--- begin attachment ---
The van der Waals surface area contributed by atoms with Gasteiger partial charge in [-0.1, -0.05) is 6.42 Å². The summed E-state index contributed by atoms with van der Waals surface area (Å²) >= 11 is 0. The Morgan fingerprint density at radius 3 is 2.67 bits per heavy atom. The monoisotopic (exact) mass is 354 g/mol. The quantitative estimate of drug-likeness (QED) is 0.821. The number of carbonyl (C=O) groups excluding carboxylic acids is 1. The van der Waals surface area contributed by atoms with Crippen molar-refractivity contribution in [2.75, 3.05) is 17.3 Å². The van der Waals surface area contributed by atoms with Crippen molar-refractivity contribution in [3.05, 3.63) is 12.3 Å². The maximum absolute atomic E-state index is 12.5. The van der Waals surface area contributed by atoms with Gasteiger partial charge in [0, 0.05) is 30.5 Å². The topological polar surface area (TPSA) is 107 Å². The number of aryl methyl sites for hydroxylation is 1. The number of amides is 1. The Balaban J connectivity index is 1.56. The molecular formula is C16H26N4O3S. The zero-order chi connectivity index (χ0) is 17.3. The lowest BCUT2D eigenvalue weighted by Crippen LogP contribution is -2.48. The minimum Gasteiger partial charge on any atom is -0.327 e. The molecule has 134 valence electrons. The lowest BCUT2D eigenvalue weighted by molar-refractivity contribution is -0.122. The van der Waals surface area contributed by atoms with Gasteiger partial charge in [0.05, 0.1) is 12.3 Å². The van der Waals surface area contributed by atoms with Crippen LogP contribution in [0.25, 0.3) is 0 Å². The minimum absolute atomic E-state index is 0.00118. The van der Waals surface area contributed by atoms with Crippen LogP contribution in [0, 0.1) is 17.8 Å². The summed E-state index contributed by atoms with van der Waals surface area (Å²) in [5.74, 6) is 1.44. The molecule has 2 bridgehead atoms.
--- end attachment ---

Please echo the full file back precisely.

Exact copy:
The van der Waals surface area contributed by atoms with Gasteiger partial charge in [-0.1, -0.05) is 6.42 Å². The summed E-state index contributed by atoms with van der Waals surface area (Å²) >= 11 is 0. The Morgan fingerprint density at radius 3 is 2.67 bits per heavy atom. The monoisotopic (exact) mass is 354 g/mol. The quantitative estimate of drug-likeness (QED) is 0.821. The number of carbonyl (C=O) groups excluding carboxylic acids is 1. The van der Waals surface area contributed by atoms with Crippen molar-refractivity contribution in [2.75, 3.05) is 17.3 Å². The van der Waals surface area contributed by atoms with Crippen molar-refractivity contribution in [3.05, 3.63) is 12.3 Å². The maximum absolute atomic E-state index is 12.5. The van der Waals surface area contributed by atoms with Gasteiger partial charge in [0, 0.05) is 30.5 Å². The topological polar surface area (TPSA) is 107 Å². The number of aryl methyl sites for hydroxylation is 1. The number of amides is 1. The Balaban J connectivity index is 1.56. The molecular formula is C16H26N4O3S. The zero-order chi connectivity index (χ0) is 17.3. The lowest BCUT2D eigenvalue weighted by Crippen LogP contribution is -2.48. The minimum Gasteiger partial charge on any atom is -0.327 e. The molecule has 134 valence electrons. The lowest BCUT2D eigenvalue weighted by molar-refractivity contribution is -0.122. The van der Waals surface area contributed by atoms with Gasteiger partial charge in [0.05, 0.1) is 12.3 Å². The van der Waals surface area contributed by atoms with Crippen LogP contribution in [0.25, 0.3) is 0 Å². The minimum absolute atomic E-state index is 0.00118. The van der Waals surface area contributed by atoms with Crippen LogP contribution in [0, 0.1) is 17.8 Å². The summed E-state index contributed by atoms with van der Waals surface area (Å²) in [5.74, 6) is 1.44. The molecule has 2 bridgehead atoms.